President Obama criticized senators Wednesday for using a legislative tactic he once practiced himself, saying that Republicans were delaying confirmation votes on several of his nominees for reasons unrelated to their qualifications.
"We've got a huge backlog of folks who are unanimously viewed as well qualified -- nobody has a specific objection to them -- but end up having a hold on them because of some completely unrelated piece of business," Obama said at a question-and-answer session during the Senate Democratic Conference, held at the Newseum.
Senate rules allow members to place a hold on nominees -- to block their consideration by the chamber -- at any time for any reason. Such holds are often placed privately, making it exceedingly difficult for those outside the Senate to track their use, and they can be a powerful tool to influence the executive branch.
News reports indicate that Obama, as a senator from Illinois, placed holds on at least three Bush administration nominees amid policy disagreements or concerns about their qualifications.
The president spoke a day ahead of scheduled votes in the Senate on the confirmation of M. Patricia Smith, nominated to serve as the Labor Department's top lawyer, and Martha N. Johnson, tapped to lead the General Services Administration. Other confirmation votes could also occur Thursday, Senate aides said, while some may come next week.
Obama singled out Johnson for attention. She has waited since June for a full Senate vote.
"I don't have a GSA administrator, even though I nominated somebody who was well qualified several months ago, and nobody can tell me that there's anything particularly wrong with her," Obama said. "They're blocking her because of some unrelated matter."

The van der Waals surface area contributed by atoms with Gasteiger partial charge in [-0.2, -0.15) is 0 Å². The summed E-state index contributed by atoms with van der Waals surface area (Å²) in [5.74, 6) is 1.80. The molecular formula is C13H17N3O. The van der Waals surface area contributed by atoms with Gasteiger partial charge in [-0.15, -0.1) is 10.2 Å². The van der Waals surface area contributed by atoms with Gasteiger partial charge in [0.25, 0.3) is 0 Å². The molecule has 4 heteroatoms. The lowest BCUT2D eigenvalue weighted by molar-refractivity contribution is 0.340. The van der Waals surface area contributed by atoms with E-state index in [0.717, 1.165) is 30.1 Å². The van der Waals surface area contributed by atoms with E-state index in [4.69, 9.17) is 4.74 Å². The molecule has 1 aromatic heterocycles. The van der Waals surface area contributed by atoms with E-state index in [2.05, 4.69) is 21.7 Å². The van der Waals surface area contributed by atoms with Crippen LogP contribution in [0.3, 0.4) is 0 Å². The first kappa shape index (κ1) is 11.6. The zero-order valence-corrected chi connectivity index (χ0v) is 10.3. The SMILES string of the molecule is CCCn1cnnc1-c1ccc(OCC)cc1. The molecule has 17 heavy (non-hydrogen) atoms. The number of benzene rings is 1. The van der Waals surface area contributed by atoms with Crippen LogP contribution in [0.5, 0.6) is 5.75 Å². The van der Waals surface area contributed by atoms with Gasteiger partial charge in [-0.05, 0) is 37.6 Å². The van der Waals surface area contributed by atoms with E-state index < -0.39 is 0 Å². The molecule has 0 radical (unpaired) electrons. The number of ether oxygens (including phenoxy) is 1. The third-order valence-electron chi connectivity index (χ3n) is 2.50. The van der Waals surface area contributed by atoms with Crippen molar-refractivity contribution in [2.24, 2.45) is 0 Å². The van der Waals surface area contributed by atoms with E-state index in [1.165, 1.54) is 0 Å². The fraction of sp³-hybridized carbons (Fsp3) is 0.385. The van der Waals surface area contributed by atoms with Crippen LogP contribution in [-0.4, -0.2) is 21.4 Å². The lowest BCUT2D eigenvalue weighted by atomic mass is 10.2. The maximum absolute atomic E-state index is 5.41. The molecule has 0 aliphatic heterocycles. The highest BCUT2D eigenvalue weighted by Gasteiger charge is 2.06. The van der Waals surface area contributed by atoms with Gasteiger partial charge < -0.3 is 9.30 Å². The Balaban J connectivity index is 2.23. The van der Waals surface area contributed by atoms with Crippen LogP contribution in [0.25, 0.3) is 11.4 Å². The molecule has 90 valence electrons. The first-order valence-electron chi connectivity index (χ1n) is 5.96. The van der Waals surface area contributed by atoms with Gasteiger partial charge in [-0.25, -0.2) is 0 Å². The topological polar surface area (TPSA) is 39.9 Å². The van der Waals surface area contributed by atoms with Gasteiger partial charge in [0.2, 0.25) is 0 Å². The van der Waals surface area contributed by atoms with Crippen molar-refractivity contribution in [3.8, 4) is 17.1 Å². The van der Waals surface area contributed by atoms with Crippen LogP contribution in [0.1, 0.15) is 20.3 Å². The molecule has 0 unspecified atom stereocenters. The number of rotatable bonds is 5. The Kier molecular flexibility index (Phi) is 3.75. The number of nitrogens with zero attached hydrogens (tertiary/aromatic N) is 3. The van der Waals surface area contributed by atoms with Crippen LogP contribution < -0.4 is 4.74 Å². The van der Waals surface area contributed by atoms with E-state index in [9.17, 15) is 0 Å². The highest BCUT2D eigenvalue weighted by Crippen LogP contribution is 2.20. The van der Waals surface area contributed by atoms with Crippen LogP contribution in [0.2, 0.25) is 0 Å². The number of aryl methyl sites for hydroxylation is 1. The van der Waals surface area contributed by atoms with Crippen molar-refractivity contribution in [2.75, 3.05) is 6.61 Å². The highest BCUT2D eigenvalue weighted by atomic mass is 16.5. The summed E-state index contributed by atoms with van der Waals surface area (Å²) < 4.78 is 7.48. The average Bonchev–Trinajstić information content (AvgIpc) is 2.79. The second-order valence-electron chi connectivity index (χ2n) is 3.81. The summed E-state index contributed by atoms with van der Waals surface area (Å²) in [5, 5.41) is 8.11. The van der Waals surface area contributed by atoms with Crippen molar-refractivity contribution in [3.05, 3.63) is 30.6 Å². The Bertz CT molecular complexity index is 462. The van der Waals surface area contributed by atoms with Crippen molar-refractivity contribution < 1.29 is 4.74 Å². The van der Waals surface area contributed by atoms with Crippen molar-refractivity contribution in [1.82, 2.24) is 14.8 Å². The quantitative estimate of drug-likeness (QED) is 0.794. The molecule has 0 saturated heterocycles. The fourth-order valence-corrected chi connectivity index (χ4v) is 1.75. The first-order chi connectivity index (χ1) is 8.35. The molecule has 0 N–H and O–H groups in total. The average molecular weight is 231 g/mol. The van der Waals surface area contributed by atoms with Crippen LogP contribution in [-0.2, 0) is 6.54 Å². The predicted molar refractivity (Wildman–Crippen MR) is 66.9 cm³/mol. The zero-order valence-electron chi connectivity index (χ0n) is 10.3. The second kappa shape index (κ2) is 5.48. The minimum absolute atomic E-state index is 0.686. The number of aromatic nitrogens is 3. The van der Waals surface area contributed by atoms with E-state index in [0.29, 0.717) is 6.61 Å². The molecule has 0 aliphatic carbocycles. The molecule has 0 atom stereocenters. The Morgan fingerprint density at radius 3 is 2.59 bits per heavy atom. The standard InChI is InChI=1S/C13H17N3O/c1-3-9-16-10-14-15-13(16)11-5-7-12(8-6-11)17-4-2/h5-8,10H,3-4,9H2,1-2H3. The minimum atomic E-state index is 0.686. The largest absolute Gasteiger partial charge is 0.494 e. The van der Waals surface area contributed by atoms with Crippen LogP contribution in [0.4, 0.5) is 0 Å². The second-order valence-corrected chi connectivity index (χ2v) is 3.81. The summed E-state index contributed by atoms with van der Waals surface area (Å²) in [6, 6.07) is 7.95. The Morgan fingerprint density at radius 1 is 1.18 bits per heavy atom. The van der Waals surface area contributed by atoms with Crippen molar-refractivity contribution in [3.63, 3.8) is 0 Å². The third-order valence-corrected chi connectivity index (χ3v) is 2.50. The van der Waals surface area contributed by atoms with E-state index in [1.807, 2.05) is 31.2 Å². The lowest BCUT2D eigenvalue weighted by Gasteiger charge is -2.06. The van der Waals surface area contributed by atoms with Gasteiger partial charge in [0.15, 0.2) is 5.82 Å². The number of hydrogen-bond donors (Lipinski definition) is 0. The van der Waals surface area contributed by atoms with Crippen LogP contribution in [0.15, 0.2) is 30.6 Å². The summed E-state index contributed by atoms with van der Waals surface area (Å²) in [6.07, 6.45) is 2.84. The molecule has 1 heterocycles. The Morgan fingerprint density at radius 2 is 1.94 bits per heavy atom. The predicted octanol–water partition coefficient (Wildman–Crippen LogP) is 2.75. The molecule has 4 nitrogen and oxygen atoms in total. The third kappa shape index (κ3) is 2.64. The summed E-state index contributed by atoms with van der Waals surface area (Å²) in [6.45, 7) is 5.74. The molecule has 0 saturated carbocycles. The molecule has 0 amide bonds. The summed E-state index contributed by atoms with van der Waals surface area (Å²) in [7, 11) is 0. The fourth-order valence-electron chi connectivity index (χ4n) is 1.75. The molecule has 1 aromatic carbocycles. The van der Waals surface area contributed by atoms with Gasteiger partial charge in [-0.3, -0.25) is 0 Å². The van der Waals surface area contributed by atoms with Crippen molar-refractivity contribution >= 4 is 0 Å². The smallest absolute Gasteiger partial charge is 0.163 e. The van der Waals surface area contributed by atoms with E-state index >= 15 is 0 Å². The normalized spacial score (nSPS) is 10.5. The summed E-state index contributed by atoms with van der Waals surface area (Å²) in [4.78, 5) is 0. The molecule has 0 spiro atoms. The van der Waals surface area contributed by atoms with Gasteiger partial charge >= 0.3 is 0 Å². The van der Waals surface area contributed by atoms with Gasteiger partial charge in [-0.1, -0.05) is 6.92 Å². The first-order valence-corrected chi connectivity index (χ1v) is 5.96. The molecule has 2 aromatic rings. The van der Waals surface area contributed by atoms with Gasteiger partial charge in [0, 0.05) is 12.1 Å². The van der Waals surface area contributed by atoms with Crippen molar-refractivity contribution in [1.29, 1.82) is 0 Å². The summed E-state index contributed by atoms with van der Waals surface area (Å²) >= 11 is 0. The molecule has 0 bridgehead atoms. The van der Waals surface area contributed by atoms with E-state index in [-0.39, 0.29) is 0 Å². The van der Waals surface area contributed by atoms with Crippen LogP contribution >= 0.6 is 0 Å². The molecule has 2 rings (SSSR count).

Sen. Christopher S. Bond (R-Mo.) placed a hold on Johnson's nomination in July as he urged the GSA to build a new federal building in Kansas City.
"The senator is far more concerned about the 1,000 federal employees in Kansas City being held hostage than someone who wants a D.C. job," said Bond spokeswoman Shana Marchio.
In 2005, a year after his election to the Senate, Obama placed a hold on Susan Bodine to lead the Environmental Protection Agency office that oversees Superfund and emergency cleanup programs because the agency had missed a deadline on new regulations for lead paint exposure.
In September 2006, Obama and Sen. Richard J. Durbin (D-Ill.) blocked Robert L. Wilkie's nomination as a Defense Department assistant secretary over a long-delayed Pentagon report on Midwestern wind farms.
And Obama joined with other Democrats in October 2007 to block the nomination of Hans von Spakovsky to the Federal Election Commission. Von Spakovsky later withdrew; Wilkie and Bodine were eventually confirmed.
Asked about Obama's use of holds, White House spokeswoman Jen Psaki said, "The president respects the right of senators to express concern about the qualifications or suitability of a nominee, but there is an unacceptable pattern of Republicans using parliamentary moves to anonymously block noncontroversial nominees . . . in order to slow down progress on important issues."